Miso French Onion Soup is the perfect balm for the rest of February, as we wait for Spring.
We are all like Persephone, when it comes to living through winter. A friend of mine who grew up in Canada says they call February the month of discouragement, and I agree with that characterization. However, my friend cheers me up regarding the difficulty of getting through February, by reminding me that it is also the shortest month, and March is coming soon. While I am waiting for March and Spring, I thought I would make this recipe for Miso French Onion Soup, to warm me through the end of these cold days.
Last week, mother nature gave us a couple of warmer days, to give us some hope. The sky was blue and the light was sharp and brilliant. One of those days the temperature reached a high of 60 degrees. I immediately went outside to tend my garden. My long down sleeping bag of a coat was put aside. I wore only a sweatshirt to keep me warm. Dead leaves that I had missed back in October during my fall clean-up were picked up, and I used a putty knife to clean some moss off of a brick pathway. A blue jay rewarded my labors with it's presence. Hidden under some of the leaves, a blooming snow drop greeted me. But now it is back to being colder and the light in the sky is grayer. No better time than now, for making this recipe for Miso French Onion Soup.
At first I picked out an onion soup recipe by Deborah Madison, that required 1 to 2 Cups of a full bodied red wine. I kept procrastinating making it, until I realized that the recipe did not appeal to me. Perhaps I had picked that one to avoid other recipes that required beef and chicken broths as a base, either from a box, or home made. The home made would be work intensive. The boxed broths did not appeal, either.
I wanted to make an onion soup that would be restorative and healthy. When I located this recipe for an onion soup that included miso, I felt that I had found my woman, so to speak. This is an easy peasy one. The most labor intensive part of the recipe is thinly slicing the onions. If you have a Cuisinart with a blade that slices, you may finish this task in minutes. Then it is just a matter of sauteing the onions for about 25 minutes, adding water, thyme and the miso. I did not bother broiling the cheese that tops the dish, in oven proof bowls. Instead, I essentially made grilled cheese with some 8 grain baguette I had in the fridge, for this is "cooking the kitchen," after all. Then I nestled the finished pieces among the onions and broth in the soup bowl.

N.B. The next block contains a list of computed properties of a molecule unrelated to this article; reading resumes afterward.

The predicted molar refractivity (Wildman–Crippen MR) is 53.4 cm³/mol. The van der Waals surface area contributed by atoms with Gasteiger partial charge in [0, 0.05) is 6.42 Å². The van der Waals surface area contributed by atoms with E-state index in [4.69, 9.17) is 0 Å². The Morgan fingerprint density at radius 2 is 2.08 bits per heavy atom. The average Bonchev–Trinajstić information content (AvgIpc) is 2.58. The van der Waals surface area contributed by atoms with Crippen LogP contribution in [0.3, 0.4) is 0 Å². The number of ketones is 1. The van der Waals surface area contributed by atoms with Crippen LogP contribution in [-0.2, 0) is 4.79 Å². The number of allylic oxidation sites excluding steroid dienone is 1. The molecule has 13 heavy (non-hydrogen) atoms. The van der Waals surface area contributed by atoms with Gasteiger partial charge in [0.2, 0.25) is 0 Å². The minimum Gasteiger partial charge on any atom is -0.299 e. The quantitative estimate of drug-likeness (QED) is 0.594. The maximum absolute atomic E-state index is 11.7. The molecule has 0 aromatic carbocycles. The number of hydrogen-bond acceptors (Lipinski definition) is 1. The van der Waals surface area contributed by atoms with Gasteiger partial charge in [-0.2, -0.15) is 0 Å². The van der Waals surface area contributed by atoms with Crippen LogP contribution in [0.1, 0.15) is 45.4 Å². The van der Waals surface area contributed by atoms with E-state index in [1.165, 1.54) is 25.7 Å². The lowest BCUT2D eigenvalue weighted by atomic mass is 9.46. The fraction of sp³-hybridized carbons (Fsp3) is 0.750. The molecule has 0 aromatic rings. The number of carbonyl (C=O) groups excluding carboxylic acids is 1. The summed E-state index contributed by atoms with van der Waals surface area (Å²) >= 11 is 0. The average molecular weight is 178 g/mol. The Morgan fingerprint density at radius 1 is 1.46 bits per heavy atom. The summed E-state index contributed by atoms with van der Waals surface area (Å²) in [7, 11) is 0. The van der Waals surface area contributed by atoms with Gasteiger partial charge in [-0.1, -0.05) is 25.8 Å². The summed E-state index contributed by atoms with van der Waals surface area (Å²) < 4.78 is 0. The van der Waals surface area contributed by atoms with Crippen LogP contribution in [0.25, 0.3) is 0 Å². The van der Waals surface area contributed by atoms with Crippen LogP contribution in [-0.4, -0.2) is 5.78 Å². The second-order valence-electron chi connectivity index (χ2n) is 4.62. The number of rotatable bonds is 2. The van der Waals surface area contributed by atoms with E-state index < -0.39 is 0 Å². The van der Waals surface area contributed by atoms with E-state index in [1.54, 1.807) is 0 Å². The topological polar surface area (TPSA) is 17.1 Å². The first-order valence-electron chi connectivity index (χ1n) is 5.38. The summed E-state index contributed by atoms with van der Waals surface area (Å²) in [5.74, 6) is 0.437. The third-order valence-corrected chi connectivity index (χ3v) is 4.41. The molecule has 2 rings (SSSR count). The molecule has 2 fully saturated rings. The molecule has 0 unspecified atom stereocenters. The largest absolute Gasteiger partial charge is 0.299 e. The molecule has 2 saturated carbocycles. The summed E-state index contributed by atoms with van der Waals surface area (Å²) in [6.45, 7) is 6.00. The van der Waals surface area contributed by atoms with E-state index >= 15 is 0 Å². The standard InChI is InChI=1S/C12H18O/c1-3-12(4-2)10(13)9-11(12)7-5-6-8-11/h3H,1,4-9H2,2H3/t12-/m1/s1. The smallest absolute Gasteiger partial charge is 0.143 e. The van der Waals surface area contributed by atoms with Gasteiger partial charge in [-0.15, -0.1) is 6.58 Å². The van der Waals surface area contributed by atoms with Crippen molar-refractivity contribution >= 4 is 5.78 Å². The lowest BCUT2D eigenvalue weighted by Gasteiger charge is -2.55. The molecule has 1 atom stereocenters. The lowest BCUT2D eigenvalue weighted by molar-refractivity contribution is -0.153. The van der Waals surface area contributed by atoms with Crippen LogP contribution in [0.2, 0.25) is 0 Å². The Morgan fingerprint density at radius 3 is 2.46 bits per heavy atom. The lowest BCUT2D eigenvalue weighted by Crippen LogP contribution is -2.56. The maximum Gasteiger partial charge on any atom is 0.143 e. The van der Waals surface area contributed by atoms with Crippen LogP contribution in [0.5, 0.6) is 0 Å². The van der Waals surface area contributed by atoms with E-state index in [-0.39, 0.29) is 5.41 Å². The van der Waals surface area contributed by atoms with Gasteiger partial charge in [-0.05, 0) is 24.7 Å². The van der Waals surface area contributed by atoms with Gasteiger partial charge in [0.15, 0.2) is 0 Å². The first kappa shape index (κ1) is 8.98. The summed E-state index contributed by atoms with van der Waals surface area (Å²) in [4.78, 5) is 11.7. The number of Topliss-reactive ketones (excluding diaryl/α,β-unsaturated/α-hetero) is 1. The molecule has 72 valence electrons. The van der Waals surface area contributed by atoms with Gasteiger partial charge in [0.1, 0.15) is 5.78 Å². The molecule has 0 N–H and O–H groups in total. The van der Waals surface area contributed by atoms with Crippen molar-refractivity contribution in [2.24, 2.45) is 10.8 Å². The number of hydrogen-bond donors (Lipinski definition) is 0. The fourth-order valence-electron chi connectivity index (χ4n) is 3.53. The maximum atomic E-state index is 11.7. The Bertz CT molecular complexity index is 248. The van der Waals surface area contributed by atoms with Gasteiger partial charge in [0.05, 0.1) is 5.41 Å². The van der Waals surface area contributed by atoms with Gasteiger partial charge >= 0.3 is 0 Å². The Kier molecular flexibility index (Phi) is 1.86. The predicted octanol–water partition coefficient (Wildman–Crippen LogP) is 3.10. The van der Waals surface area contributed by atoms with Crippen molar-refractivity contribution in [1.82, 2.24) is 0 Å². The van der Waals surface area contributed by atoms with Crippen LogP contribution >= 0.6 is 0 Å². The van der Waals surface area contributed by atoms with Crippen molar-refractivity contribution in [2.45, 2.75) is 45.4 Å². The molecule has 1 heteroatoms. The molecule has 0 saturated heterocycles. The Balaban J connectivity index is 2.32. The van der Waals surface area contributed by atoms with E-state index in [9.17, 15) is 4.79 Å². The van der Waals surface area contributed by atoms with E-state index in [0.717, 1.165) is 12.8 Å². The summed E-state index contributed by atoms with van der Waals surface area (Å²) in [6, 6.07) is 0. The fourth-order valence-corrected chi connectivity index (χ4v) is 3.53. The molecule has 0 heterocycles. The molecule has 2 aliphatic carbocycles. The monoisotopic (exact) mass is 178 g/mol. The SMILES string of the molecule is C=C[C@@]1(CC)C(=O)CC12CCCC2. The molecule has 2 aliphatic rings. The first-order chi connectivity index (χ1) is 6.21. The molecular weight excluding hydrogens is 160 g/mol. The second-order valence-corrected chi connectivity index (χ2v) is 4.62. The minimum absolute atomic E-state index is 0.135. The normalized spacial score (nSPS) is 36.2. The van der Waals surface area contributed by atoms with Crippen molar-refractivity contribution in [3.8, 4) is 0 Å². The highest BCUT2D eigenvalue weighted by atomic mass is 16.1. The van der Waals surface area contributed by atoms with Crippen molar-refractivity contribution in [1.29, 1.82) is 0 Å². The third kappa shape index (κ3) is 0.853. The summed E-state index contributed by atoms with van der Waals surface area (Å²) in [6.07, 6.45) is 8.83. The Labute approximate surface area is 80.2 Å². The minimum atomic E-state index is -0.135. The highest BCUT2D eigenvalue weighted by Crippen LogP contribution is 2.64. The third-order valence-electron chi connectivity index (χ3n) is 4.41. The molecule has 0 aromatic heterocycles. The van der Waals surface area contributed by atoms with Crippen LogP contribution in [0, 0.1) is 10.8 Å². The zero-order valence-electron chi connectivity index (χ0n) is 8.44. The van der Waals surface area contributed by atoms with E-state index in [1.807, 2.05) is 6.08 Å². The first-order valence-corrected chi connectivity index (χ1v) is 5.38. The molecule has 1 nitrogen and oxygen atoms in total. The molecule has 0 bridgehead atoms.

I hope you will try this recipe for Miso French Onion Soup. When you eat your soup, you may pretend that you are in a small bistro in Paris, with old school waiters who wear white aprons that go down to the ankles, secured by apron strings that go around waists at least two times, before tied at the back. Play some Edith Piaf in the background, and enjoy!
Miso French Onion Soup
Try this vegetarian onion soup.
- ¼ cup + 1T olive oil
- 2-½ lbs. large Spanish onions, peeled, halved, and thinly sliced (about 4 Cups) (Note: I substituted red onions)
- 8 diagonal slices of baguette, about ¼ inch thick
- ⅓ cup miso (I used white miso)
- 1 T finely chopped fresh thyme, optional
- salt and freshly ground black pepper
- 4 large slices Swiss cheese
Preheat oven to 325 degrees. Place a large sauté pan over medium-high heat for 1 minute. Add ¼ cup olive oil, and heat until shimmering. Add the onions and cook, stirring constantly and adjusting heat as needed, until the onions are soft and deep golden brown, about 20 to 25 minutes. Remove pan from heat and allow onions to cool in the pan.
Brush both sides of the bread slices with the remaining 1 tablespoon olive oil and place on a baking sheet. Bake, turning once, until just crisp, about 4 minutes a side. Remove from oven and set aside.
Pour 3 cups of water into a 2 quart saucepan. Cover and bring to a boil. Add miso, thyme, and cooked onions; mix well. Simmer and season with salt and pepper as needed.
Preheat a broiler. Place a large oven-proof serving bowl or four small oven-proof bowls on a broiling pan or small baking sheet. Pour the hot soup into the large bowl or divide among the small bowls. Place the croutons on top of the soup and top with Swill cheese slices. Place the pan holding the soup directly under the broiler until the cheese is melted, and the soup is bubbling. Serve immediately.